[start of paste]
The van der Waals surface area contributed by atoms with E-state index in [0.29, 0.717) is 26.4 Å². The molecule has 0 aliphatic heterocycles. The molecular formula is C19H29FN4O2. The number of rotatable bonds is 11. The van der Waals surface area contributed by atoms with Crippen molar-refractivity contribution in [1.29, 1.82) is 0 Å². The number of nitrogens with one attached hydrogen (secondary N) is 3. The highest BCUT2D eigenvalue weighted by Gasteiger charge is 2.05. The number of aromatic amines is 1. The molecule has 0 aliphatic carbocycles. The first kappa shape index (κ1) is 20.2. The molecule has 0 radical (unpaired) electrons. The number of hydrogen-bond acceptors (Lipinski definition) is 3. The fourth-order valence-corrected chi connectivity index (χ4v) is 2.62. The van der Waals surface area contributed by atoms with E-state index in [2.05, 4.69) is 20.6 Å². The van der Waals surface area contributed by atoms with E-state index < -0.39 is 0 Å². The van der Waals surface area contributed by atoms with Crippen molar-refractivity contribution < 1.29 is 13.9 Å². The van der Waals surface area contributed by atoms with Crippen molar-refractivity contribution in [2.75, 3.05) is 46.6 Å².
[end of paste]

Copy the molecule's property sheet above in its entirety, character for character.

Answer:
The van der Waals surface area contributed by atoms with E-state index in [0.29, 0.717) is 26.4 Å². The molecule has 0 aliphatic heterocycles. The molecular formula is C19H29FN4O2. The number of rotatable bonds is 11. The van der Waals surface area contributed by atoms with Crippen molar-refractivity contribution in [1.29, 1.82) is 0 Å². The number of nitrogens with one attached hydrogen (secondary N) is 3. The highest BCUT2D eigenvalue weighted by Gasteiger charge is 2.05. The number of aromatic amines is 1. The molecule has 0 aliphatic carbocycles. The first kappa shape index (κ1) is 20.2. The molecule has 0 radical (unpaired) electrons. The number of hydrogen-bond acceptors (Lipinski definition) is 3. The fourth-order valence-corrected chi connectivity index (χ4v) is 2.62. The van der Waals surface area contributed by atoms with E-state index in [2.05, 4.69) is 20.6 Å². The van der Waals surface area contributed by atoms with E-state index < -0.39 is 0 Å². The van der Waals surface area contributed by atoms with Crippen molar-refractivity contribution < 1.29 is 13.9 Å². The van der Waals surface area contributed by atoms with Crippen molar-refractivity contribution in [2.75, 3.05) is 46.6 Å².